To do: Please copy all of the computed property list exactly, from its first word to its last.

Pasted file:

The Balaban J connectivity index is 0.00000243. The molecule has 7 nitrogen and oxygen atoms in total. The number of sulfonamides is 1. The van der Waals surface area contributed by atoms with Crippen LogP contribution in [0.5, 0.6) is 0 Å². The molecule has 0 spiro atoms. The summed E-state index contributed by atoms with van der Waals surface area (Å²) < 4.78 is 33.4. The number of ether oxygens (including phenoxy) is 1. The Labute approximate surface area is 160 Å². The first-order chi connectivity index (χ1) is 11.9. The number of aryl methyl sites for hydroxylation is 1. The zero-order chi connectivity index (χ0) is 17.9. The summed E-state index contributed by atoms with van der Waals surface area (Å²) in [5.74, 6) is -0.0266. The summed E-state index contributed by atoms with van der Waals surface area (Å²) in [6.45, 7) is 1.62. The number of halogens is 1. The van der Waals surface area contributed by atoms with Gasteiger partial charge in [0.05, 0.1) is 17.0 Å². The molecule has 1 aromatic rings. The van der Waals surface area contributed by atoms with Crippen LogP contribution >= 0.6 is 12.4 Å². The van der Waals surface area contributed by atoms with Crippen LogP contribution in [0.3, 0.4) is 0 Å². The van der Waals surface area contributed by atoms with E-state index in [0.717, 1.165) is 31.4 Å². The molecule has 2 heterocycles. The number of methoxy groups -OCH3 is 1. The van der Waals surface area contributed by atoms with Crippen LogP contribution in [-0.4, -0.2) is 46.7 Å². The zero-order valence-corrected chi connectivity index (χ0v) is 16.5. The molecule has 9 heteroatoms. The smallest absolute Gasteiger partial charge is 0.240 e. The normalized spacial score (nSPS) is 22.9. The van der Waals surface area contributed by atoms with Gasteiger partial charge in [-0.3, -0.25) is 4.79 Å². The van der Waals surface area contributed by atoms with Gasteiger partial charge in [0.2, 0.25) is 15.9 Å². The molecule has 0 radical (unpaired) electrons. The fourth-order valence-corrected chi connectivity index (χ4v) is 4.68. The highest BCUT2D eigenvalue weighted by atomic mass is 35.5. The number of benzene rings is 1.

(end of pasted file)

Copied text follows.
The Balaban J connectivity index is 0.00000243. The molecule has 7 nitrogen and oxygen atoms in total. The number of sulfonamides is 1. The van der Waals surface area contributed by atoms with Crippen LogP contribution in [0.5, 0.6) is 0 Å². The molecule has 0 spiro atoms. The summed E-state index contributed by atoms with van der Waals surface area (Å²) < 4.78 is 33.4. The number of ether oxygens (including phenoxy) is 1. The Labute approximate surface area is 160 Å². The first-order chi connectivity index (χ1) is 11.9. The number of aryl methyl sites for hydroxylation is 1. The zero-order chi connectivity index (χ0) is 17.9. The summed E-state index contributed by atoms with van der Waals surface area (Å²) in [5.74, 6) is -0.0266. The summed E-state index contributed by atoms with van der Waals surface area (Å²) in [6.45, 7) is 1.62. The number of halogens is 1. The van der Waals surface area contributed by atoms with Gasteiger partial charge in [0.05, 0.1) is 17.0 Å². The molecule has 1 aromatic rings. The van der Waals surface area contributed by atoms with Crippen LogP contribution >= 0.6 is 12.4 Å². The van der Waals surface area contributed by atoms with Crippen LogP contribution in [0.3, 0.4) is 0 Å². The van der Waals surface area contributed by atoms with E-state index in [0.717, 1.165) is 31.4 Å². The molecule has 2 heterocycles. The number of methoxy groups -OCH3 is 1. The van der Waals surface area contributed by atoms with Crippen LogP contribution in [-0.4, -0.2) is 46.7 Å². The zero-order valence-corrected chi connectivity index (χ0v) is 16.5. The molecule has 9 heteroatoms. The smallest absolute Gasteiger partial charge is 0.240 e. The normalized spacial score (nSPS) is 22.9. The van der Waals surface area contributed by atoms with Gasteiger partial charge in [-0.3, -0.25) is 4.79 Å². The van der Waals surface area contributed by atoms with Gasteiger partial charge in [0.2, 0.25) is 15.9 Å². The molecule has 0 radical (unpaired) electrons. The fourth-order valence-corrected chi connectivity index (χ4v) is 4.68. The highest BCUT2D eigenvalue weighted by atomic mass is 35.5. The number of benzene rings is 1.